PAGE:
So how did the team leverage the iVAX platform then to produce conjugate vaccines at the much lower cost range?

The team said the key to reaching that goal lay within the cell's membrane, which is typically discarded in cell-free synthetic biology. When broken apart, membranes naturally reassemble into vesicles, spherical structures that carry important molecular information. The researchers said they characterized these vesicles and found that increasing vesicle concentration could be useful in making components for protein therapeutics such as conjugate vaccines, which work by attaching a sugar unit - that is unique to a pathogen - to a carrier protein. By learning to recognize that protein as a foreign substance, the body knows how to mount an immune response to attack it when encountered again, they said.

Attaching this sugar to the carrier protein, however, is a difficult, complex process. The team found that the cell's membrane contained machinery that enabled the sugar to attach to the proteins more easily. By enriching vaccine extracts with this membrane-bound machinery, the researchers said they were able to significantly increase yields of usable vaccine doses.

“In iVAX, membrane vesicles form during cell lysis and enable cell-free glycoprotein synthesis. We hypothesized that increasing vesicle concentration in the cell-free system would increase membrane-bound components and improve glycosylation efficiency. Here, we showed that extract processing provides a handle to enrich extracts with vesicles. Increasing vesicle concentrations enriched with glycosylation machinery improves glycoprotein synthesis by a factor of 5 to more than 100mg/L. Thus, the overall costs of iVAX are reduced from around $5 per dose originally to $1 per dose here,” ​explained Jewett.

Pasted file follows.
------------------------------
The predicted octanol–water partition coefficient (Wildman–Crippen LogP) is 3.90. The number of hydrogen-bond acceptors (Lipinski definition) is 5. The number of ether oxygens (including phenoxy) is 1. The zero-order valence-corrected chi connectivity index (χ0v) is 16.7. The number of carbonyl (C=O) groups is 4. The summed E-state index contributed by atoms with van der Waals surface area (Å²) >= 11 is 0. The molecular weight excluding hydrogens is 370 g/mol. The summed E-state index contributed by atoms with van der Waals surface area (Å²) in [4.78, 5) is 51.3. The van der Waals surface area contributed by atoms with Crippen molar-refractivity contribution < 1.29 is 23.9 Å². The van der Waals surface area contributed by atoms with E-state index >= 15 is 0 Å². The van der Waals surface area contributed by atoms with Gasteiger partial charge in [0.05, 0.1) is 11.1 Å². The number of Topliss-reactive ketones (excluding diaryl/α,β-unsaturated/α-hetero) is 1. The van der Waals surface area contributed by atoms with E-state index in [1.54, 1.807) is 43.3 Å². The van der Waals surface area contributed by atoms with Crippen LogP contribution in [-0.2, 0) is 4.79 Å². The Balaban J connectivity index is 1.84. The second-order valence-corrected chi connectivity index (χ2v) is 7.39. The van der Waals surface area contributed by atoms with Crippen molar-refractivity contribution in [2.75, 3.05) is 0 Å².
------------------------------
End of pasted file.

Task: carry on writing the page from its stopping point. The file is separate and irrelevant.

While there isn’t yet a company dedicated to the iVAX technology, it is on the horizon, he told us. Jewett founded SwiftScale Biologics to accelerate time to market of protein therapeutics, including glycosylated protein therapeutics.

Regulatory hurdles 

How challenging will it be to get such vaccines regulated?

“I believe that commercialization of cell-free synthesized vaccines is on the horizon. Importantly, iVAX is comprised of detoxified lysates that contain endotoxin levels well below those in FDA-approved products. While further safety and efficacy trials will be needed, we are excited by the robustness and consistency of cell-free synthesized products. Notably, cell-free systems enable consistent product quality by avoiding stochastic cell growth and mutation issues associated with cell-based manufacturing.”

Conjugate vaccines

Jewett said that conjugate vaccines work by combining a weak antigen, such as the polysaccharide antigen of a pathogenic bacteria to a strong antigen, an immunogenic carrier protein, to invoke an immune response.

“This approach has been very successful for invoking responses to polysaccharide antigens of bacteria for protection. That said, cell-free systems generally provide exciting opportunities for manufacturing vaccine antigens of viruses, such as proteins – the spike protein - that trigger an immune response. This can be done in a rapid way and used with stockpiled reagents to respond pandemic threats. Indeed, the ability to readily store, distribute, and activate freeze-dried cell-free systems by simply adding water or one of a catalog of freeze-dried DNA templates opens new opportunities for on-demand, agile, and modular biomanufacturing.”

Typically, which bacterial infections could such vaccines protect against?

“Drug resistant bacteria are predicted to threaten up to 10 million lives per year by 2050, necessitating new strategies to develop and distribute antibiotics and vaccines.

“Conjugate vaccines are among the safest and most effective methods for preventing life-threatening bacterial infections. In principle, conjugate vaccines can be developed for many bacterial pathogens and have so far proven greater than 90% effective. For example, implementation of meningococcal and pneumococcal conjugate vaccines has significantly reduced the occurrence of bacterial meningitis and pneumonia worldwide.”